I recommend taking a slow walk up to this gorgeous lookout soon after you arrive in Sucre to orient yourself and to see the stunning view. It’s a little steep, and if you’ve come from somewhere at low altitude take it very easy as 2800m above sea level is deceptively hard on your body. There’s cute cafe up the top, or do as the locals do and bring some beer with you to enjoy the mirador.

  

2. Check out the many museums and galleries in town

There are so many to check out in Sucre, you’re spoilt for choice. The ones we visited were quite small, so you could easily check out two or three in a morning/afternoon. We visited the Museum of Ethnography and Folklore (MUSEF) and the Museum of Indigenous Art (ASUR), both of which were worth a look.

3. Sample local food at the Sucre Mercado

The Central market in Sucre has a wide variety of weird and wonderful local dishes to try, including Sopa de Mani complete with chicken foot, Saice which has some rather scary looking black potatoes in it, and Api, a sweet thick drink made of corn. If you’re not quite that adventurous, try some of the amazing delicious tropical fruit Bolivia has to offer. There are some cute fruit vendors on the ground and first floor where you can try Mango-Papaya hybrids, Cherimoya (kinda like a custard apple on tropical weather steroids) and Pacay, which looks like a giant broad bean but is filled with sweet, white, fairy-floss like flesh. Make sure you choose a cool fruit vendor likes you enough to make you pose for a staged photo in front of their fruit stand, example below.

4. Cruise through Parque Bolivar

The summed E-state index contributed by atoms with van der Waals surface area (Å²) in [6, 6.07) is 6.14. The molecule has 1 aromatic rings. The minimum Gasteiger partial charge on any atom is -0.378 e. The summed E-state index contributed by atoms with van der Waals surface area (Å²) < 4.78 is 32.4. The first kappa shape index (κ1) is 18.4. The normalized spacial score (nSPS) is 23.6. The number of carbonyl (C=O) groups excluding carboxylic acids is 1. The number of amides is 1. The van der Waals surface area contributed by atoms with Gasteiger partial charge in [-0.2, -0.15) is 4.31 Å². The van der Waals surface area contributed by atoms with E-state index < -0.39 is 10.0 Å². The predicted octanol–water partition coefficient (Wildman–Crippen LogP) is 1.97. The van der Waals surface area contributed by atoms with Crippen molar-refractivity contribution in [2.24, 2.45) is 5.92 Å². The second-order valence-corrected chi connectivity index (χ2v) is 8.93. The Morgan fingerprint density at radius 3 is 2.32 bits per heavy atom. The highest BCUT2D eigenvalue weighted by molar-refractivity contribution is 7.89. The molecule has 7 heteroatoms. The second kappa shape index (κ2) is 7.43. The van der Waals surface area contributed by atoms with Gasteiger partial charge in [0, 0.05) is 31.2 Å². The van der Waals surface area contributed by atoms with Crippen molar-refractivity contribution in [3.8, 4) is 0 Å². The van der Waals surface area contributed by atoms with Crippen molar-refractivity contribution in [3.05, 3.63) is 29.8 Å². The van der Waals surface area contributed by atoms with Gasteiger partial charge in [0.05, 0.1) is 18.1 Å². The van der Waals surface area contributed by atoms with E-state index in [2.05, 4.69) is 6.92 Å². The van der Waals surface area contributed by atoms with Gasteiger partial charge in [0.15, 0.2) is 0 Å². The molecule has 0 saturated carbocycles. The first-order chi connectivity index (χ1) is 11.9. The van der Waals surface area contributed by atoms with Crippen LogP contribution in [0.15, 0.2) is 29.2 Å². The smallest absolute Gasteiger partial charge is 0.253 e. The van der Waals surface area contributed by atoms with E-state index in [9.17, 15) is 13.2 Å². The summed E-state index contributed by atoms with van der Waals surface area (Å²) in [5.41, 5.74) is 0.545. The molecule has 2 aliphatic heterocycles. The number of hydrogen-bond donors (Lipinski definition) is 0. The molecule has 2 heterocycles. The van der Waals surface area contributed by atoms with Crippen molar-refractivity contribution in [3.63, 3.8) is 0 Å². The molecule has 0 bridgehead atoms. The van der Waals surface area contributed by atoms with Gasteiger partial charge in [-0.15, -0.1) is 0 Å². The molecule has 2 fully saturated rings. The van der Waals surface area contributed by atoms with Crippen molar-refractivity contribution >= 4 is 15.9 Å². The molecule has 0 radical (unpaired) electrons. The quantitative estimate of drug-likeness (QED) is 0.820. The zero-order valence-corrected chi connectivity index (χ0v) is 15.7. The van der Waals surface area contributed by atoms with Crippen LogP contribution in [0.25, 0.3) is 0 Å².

A surprisingly huge park very close to the centre. Stroll through and observe the raging hormones of the young people of Sucre, slide down a giant dinosaur or scale the eiffel tour. Nope not kidding.

5. Take a free Salsa or Reggaeton class at Joyride Cafe

Sucre is a small town, and the fun thing is nightspots aren’t divided into tourists and locals, they all kinda hang out at the same venues at night. Joyride cafe is one of those venues, and it has a free salsa dancing class that is actually a lot of fun! The teacher was enthusiastic and patient and there was a big crowd getting into it. Directly after the class, our dance saloon promptly transformed into a wild nightclub and while we weren’t planning to stay, suddenly we were being kicked out at 1am. So, a fun night out, even if you’re hopeless at dancing, like we are.


Have you been to Sucre? Tell us what you loved about this picturesque town, or what you would like to do there!

I’m Stephanie and this year I’m taking a break from life in Australia. I’m traveling South, Central and North America, learning Spanish, eating tacos and seeking out amazing swimming spots. When I’m taking time out from that hectic schedule I like to write, read and relax – and pat cute street animals that I really shouldn’t. I probably wrote most of what you’re reading from my hammock and I wouldn’t have it any other way.